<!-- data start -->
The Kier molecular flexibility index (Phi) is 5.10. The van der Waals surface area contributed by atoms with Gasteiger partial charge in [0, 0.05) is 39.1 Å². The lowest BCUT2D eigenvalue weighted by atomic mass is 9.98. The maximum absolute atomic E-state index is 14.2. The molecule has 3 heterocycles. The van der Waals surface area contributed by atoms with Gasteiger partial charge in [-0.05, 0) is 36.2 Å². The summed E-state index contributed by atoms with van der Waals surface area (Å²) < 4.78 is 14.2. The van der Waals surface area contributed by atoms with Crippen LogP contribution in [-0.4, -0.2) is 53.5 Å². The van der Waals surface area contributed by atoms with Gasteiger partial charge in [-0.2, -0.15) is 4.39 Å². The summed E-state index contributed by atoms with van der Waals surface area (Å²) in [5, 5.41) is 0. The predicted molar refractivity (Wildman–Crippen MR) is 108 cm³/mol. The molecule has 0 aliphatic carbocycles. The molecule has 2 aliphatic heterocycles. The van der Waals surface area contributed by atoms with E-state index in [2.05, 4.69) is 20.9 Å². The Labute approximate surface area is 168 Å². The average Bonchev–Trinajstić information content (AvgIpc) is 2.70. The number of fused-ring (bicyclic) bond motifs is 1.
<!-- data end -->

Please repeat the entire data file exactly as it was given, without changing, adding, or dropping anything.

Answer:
The Kier molecular flexibility index (Phi) is 5.10. The van der Waals surface area contributed by atoms with Gasteiger partial charge in [0, 0.05) is 39.1 Å². The lowest BCUT2D eigenvalue weighted by atomic mass is 9.98. The maximum absolute atomic E-state index is 14.2. The molecule has 3 heterocycles. The van der Waals surface area contributed by atoms with Gasteiger partial charge in [-0.05, 0) is 36.2 Å². The summed E-state index contributed by atoms with van der Waals surface area (Å²) < 4.78 is 14.2. The van der Waals surface area contributed by atoms with Crippen LogP contribution in [-0.4, -0.2) is 53.5 Å². The van der Waals surface area contributed by atoms with Gasteiger partial charge in [-0.2, -0.15) is 4.39 Å². The summed E-state index contributed by atoms with van der Waals surface area (Å²) in [5, 5.41) is 0. The predicted molar refractivity (Wildman–Crippen MR) is 108 cm³/mol. The molecule has 0 aliphatic carbocycles. The molecule has 2 aliphatic heterocycles. The van der Waals surface area contributed by atoms with E-state index in [2.05, 4.69) is 20.9 Å². The Labute approximate surface area is 168 Å². The average Bonchev–Trinajstić information content (AvgIpc) is 2.70. The number of fused-ring (bicyclic) bond motifs is 1.